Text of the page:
Short answer, TLDR: No, a simple script will not suffice for what you are trying to do. But ...
You will have better luck using a third party like this one: https://github.com/pirate/mac-keyboard-brightness. His code can take user input and manipulate the keyboard for you. But I am not sure if this was tested in Mojave but you are welcome to try.
Long Answer, for the curious:
Certain system settings or running hardware tasks on a Mac are initiated and ran with kernel extensions and continue to run with the
kextd daemon. What drivers are for Windows are how kernel extensions are for Mac OS. Without kernel extensions your Mac OS would not boot properly.
You can safely test with your sound on your Mac using information about removing kexts here, but be sure to back up your files: http://osxdaily.com/2012/05/30/how-to-completely-disable-audio-sound-in-mac-os-x/
Take a look the code written there by Pirate, in his code in keyboard-brightness.c he does a good job dissecting the Mac. You can see how a bit more complex your script would be if you tried to tackle this through code. A simple bash script would not suffice.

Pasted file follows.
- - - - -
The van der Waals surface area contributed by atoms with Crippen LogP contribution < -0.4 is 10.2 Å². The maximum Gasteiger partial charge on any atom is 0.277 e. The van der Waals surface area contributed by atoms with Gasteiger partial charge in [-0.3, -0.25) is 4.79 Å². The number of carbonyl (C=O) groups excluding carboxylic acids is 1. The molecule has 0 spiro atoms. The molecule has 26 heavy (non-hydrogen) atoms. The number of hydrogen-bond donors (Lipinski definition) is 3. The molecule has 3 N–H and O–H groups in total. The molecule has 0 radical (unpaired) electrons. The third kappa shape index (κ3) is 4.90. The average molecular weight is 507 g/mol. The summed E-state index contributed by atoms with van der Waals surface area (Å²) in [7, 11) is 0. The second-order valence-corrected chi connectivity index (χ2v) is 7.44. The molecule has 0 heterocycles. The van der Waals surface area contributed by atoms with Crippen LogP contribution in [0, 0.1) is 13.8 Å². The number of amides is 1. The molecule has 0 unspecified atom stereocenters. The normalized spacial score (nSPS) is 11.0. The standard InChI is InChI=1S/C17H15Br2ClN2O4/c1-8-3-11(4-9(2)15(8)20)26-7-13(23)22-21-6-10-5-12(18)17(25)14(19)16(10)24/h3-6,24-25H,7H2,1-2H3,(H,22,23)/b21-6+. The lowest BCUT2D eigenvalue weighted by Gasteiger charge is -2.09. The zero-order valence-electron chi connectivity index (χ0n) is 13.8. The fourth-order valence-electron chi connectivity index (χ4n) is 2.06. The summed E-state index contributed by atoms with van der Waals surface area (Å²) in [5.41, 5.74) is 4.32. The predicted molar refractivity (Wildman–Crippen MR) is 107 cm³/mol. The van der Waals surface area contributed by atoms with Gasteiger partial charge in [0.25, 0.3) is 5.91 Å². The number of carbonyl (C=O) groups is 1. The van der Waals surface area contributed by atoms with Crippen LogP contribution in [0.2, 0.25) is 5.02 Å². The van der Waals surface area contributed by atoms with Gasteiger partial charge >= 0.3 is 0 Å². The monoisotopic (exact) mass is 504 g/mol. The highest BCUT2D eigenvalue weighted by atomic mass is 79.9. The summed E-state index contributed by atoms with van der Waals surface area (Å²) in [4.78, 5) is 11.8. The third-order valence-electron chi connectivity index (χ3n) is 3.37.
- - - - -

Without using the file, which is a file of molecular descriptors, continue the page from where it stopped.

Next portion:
In Pirate's code you can see that he accesses the keyboard light with the Foundation framework and the IOKit framework, written in Objective C/C++. If you are comfortable with this language then you should try to dabble more with his code.
Why running defaults didn't catch anything?
defaults doesn't show anything is because
defaults is meant to edit plist files only.
How can I see my kernel extensions? You can see a full list of kernel extensions currently running in terminal with the following command:
You can also see a list of all your installed kernel extensions under:
In terminal you can see which keyboard kext file you have by running grep:
kextstat | grep "Keyboard"
I do not have a laptop, but I am safely assuming you will also have a keyboard kext file that will look similar to mine:
Where can I learn more about the IOFramework? https://developer.apple.com/documentation/iokit?language=objc. On Pirate's git page you can see he also wrote his code in swift4, which might be easier to understand. You can switch back and forth from ObjC and Swift language types on the Apple Developer Page.
I hope this answer was useful to you.